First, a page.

Greeting Card Writing Dot Com and sandralouden.com, features:
Constance DeFlitch of North
©Greeting Card Writing DOT com/Sandra Louden.com
Tell us a little about yourself and when you
first started writing greeting cards.
I've been married 15 years and have two
children. We also have the complete food chain living in our home,
a 13-year old Samoyed, an adopted cat and two fish.
My love of the outdoors (I love to camp, fish, roller-blade, hike,
mountain bike, play hockey and soccer) often limits the time I spend
behind my computer screen. But it also clears my head and gives me
new inspiration for my writing.
I started writing greeting cards four years ago. One of the very
first captions I ever wrote sold to Gibson. From that moment, I
Why did you choose greeting card writing over other writing genres?
Do you write in other genres and if so, which ones?
I started writing greeting cards because I
had two young children at home and my time was very limited. I
only had short bursts of time to write and greeting cards were the
perfect fit. Over the last four years I have expanded my freelance
writing. I have written for the National Wildlife Federation,
FamilyFun and my words of inspiration have been published several times
in Family Circle's "Words to Live By."
Tell us about how your writing day works. Do you find a particular
time of day more productive than others?
Unfortunately, I do not have a writing
"routine." My best time to write is when the house is
finally cleared out in the mid-morning and early afternoon. I also
concentrate very heavily in the winter months. For the most part,
I normally take the summers off when my children are home from school.
I also have a mini tape recorder that I keep handy when ideas or
captions come to mind. I have to write ideas down immediately or
I'll never remember them. Once I am working on an assignment or
article, I have a hard time shutting down the wheels in my mind.
I've been known to jump out of bed in the middle of the night when
working on an assignment just to write down ideas.
Approximately how many greeting cards do you send each year? What
are your favorite occasions to send and to write for?
Christmas is my favorite holiday, by far.
So not too surprisingly, I send out about 40 cards. I try to
locate Christmas cards I have written and make our holiday greetings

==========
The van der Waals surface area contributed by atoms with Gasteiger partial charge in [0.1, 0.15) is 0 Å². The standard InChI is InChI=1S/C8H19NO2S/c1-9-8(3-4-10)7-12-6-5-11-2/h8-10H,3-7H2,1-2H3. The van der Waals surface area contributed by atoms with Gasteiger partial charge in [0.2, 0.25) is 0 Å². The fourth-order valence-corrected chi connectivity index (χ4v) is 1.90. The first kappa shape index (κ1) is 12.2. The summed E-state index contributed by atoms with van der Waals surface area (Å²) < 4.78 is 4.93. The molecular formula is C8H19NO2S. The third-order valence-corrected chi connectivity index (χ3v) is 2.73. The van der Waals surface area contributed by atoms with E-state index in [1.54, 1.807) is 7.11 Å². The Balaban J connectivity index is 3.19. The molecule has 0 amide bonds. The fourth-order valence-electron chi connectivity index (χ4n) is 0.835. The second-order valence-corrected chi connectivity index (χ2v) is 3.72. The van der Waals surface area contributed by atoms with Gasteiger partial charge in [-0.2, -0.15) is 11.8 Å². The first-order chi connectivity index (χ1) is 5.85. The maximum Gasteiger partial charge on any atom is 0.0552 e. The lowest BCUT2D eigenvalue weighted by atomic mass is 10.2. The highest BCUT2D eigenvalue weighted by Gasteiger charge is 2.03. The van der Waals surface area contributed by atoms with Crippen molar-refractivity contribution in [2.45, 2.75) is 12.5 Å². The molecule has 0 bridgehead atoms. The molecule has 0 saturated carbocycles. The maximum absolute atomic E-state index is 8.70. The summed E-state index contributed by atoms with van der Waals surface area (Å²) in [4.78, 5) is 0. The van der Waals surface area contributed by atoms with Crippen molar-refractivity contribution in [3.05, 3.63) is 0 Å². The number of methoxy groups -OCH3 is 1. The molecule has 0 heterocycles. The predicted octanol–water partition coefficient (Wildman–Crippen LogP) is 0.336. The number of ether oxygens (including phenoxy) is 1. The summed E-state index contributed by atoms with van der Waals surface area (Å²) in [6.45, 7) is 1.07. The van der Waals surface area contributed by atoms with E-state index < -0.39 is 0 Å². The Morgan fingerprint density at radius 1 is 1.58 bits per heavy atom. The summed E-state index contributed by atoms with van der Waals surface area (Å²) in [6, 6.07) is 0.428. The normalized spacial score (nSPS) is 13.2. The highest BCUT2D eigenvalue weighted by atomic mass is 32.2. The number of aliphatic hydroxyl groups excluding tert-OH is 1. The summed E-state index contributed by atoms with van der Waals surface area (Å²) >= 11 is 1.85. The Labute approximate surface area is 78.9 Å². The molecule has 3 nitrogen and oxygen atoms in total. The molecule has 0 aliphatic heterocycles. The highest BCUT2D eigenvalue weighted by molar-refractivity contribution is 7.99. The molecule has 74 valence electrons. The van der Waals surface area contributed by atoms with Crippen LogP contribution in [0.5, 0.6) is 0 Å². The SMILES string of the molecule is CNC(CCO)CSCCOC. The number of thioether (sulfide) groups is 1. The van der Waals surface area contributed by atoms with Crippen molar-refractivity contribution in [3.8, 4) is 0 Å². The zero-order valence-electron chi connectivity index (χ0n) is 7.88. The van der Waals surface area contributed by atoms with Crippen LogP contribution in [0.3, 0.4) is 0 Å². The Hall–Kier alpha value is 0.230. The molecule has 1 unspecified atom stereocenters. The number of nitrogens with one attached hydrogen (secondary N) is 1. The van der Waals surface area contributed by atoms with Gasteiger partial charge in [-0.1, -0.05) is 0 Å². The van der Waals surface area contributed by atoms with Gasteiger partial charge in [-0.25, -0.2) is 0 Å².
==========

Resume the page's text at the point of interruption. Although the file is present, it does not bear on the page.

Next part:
even more personal. I come from a very large family (I have six
older sisters) so I also send out a lot of cards throughout the rest of
Do you regard greeting cards differently now that you write them too?
Do you notice things about them that you never considered before?
If so, what?
I love humorous cards. I'm a huge
Maxine fan (the old woman on the Hallmark Shoebox cards). If I can
make the recipient of my card laugh, I've achieved my goal. I
started out writing mostly humor, but ironically it's my inspirational
verses that sell the most to greeting card companies. I've come to
realize people have a lot of feelings they want to express, but often
cannot find the voice to express them. That is where greeting
cards come into play.
Are there any occasions or particular occasion slants you'd like to see
on the racks that aren't currently there?
I'd like to see more economically priced
humorous "thinking of you" and "hang in there"
cards. I feel humor is a real savior in our hectic world.
What do you find most interesting or fun about writing greeting cards?
It's definitely the thrill of selling.
I love a great challenge. It's not really the money, it's the fact
that someone thinks my words are good enough to hit print.
Where would you like to be 5 years from now as far as your writing
career? Any particular goals or aspirations?
I started writing humor, but it seems to
be my words of inspiration that sell. Someday I would absolutely
love to write a children's book. I work a lot with kids and just
love it. If I could someday write a book that would teach and
inspire children everywhere, then my writing career would be complete.
And finally, what one piece of advice would you give to beginning
Oh I've got a lot of advice. But
I'll just touch on a few lessons I've learned. First, remember you
have to give the editors what they want, not what you think they need.
This was the biggest hurdle to overcome. But with my husband's
advice and listening ear after many nights of my complaining, that
lesson finally sunk in.
Second, defend your work. If you have an editor questioning your
work, be honest, kind and professional. But most of all
professional. In this business you're the writer, marketing
director, secretary and accountant all rolled into one.
Lastly, and this is the hardest one to achieve: don't take rejection
personally. Write often, submit even more and keep plugging along.
Eventually, you will refine your writing and the doors will open.